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February 11, 2009

Notable due process ruling from Massachusetts high court about detaining dangerous juves

Thanks to this post at How Appealing, I discovered yesterday's notable due process ruling coming from the Supreme Judicial Court of Massachusetts.  This article from the Boston Globe provides a useful summary of the ruling:

The highest court in Massachusetts struck down a law yesterday that allows the state to keep juvenile offenders who are slated to be released at 18 in custody for three more years if they are believed to be dangerous....

In yesterday's decision, [the court] wrote that the court warned the Legislature in 2004 that it had "grave concerns" about the constitutionality of the statute because of its failure to adequately define dangerousness, and "invited it to correct the deficiencies."  However, the Legislature did not change the law.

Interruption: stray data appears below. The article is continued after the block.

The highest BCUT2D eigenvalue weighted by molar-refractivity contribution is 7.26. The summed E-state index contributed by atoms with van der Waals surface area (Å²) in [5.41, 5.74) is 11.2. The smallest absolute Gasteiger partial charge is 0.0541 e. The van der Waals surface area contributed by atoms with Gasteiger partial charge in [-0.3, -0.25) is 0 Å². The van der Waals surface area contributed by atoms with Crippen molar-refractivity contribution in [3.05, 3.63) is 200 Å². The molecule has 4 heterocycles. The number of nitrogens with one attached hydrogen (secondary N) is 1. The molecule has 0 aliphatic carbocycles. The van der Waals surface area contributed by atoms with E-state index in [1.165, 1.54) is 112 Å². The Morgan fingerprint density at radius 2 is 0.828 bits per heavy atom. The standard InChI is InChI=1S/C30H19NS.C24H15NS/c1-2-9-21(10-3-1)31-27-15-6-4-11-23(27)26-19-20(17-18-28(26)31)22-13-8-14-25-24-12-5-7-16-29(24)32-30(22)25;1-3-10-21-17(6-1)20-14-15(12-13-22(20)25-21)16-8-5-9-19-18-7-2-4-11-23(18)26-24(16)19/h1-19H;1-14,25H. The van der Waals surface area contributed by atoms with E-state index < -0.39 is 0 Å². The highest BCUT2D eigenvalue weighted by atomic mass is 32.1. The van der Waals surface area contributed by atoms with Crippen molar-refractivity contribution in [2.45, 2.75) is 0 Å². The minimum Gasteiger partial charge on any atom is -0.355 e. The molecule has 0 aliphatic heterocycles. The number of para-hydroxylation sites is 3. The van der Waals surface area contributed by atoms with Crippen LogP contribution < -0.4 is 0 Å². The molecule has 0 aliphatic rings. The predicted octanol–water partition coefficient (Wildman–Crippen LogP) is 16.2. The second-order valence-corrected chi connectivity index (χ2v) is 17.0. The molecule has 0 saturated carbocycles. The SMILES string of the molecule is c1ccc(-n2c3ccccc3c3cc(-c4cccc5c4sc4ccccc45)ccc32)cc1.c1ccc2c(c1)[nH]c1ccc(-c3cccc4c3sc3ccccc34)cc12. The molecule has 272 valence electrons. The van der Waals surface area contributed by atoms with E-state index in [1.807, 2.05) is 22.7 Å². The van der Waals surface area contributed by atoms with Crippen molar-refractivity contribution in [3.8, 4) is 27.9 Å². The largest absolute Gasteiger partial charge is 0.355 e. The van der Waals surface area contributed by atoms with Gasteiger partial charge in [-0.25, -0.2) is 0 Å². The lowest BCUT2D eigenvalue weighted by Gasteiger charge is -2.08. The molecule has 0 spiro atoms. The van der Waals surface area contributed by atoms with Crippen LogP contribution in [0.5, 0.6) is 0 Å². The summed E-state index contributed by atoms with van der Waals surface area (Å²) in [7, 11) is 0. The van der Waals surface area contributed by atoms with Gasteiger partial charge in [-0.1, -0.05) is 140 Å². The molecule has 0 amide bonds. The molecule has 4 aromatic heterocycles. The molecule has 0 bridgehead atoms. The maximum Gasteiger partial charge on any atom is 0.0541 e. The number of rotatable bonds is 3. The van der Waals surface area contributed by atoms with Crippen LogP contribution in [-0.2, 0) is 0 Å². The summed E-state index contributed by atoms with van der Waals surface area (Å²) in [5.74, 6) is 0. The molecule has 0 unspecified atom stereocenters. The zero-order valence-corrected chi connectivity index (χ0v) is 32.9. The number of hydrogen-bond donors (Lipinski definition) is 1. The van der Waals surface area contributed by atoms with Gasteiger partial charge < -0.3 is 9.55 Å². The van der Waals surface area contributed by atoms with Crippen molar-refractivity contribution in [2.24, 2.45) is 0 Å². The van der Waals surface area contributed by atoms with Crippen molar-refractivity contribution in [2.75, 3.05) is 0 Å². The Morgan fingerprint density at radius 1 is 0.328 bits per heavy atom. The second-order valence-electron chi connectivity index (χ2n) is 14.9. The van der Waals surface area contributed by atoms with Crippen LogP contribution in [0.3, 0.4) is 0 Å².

The court found that the current law has "potential for abuse of unlimited discretion."  The DYS first makes a determination of dangerousness and then submits its recommendation to civil court, where a judge or jury ultimately decides whether the teenager should remain in custody.

Though limited to a specific factual setting, the court's expressed concerns about vagueness and limited procedural protections in the assessment of "dangerousness" could have implications in lots of other settings.  And, importantly, the court here made clear that its ruling was that the state "statute violates substantive due process" under the 14th Amendment.  Anyone concerned with the very concept of "substantive due process" may be concerned with the implications of how this court justified its holding.

February 11, 2009 at 10:01 AM | Permalink


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